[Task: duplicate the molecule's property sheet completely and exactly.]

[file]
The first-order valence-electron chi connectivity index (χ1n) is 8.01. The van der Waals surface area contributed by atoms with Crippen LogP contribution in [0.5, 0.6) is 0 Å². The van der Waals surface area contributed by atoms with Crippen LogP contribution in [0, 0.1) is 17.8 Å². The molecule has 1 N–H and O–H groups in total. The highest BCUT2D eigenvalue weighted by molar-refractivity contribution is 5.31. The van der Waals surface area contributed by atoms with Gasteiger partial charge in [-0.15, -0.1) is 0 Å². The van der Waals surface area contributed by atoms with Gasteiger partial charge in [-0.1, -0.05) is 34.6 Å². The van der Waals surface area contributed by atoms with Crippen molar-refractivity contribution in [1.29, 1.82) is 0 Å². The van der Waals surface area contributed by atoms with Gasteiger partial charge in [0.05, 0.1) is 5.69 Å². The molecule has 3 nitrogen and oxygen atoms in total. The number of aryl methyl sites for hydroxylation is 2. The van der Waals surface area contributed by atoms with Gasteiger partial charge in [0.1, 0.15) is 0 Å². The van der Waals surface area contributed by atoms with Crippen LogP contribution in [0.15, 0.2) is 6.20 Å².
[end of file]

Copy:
The first-order valence-electron chi connectivity index (χ1n) is 8.01. The van der Waals surface area contributed by atoms with Crippen LogP contribution in [0.5, 0.6) is 0 Å². The van der Waals surface area contributed by atoms with Crippen LogP contribution in [0, 0.1) is 17.8 Å². The molecule has 1 N–H and O–H groups in total. The highest BCUT2D eigenvalue weighted by molar-refractivity contribution is 5.31. The van der Waals surface area contributed by atoms with Gasteiger partial charge in [-0.15, -0.1) is 0 Å². The van der Waals surface area contributed by atoms with Gasteiger partial charge in [-0.1, -0.05) is 34.6 Å². The van der Waals surface area contributed by atoms with Crippen molar-refractivity contribution in [1.29, 1.82) is 0 Å². The van der Waals surface area contributed by atoms with Gasteiger partial charge in [0.05, 0.1) is 5.69 Å². The molecule has 3 nitrogen and oxygen atoms in total. The number of aryl methyl sites for hydroxylation is 2. The van der Waals surface area contributed by atoms with Gasteiger partial charge in [0.1, 0.15) is 0 Å². The van der Waals surface area contributed by atoms with Crippen LogP contribution in [0.15, 0.2) is 6.20 Å².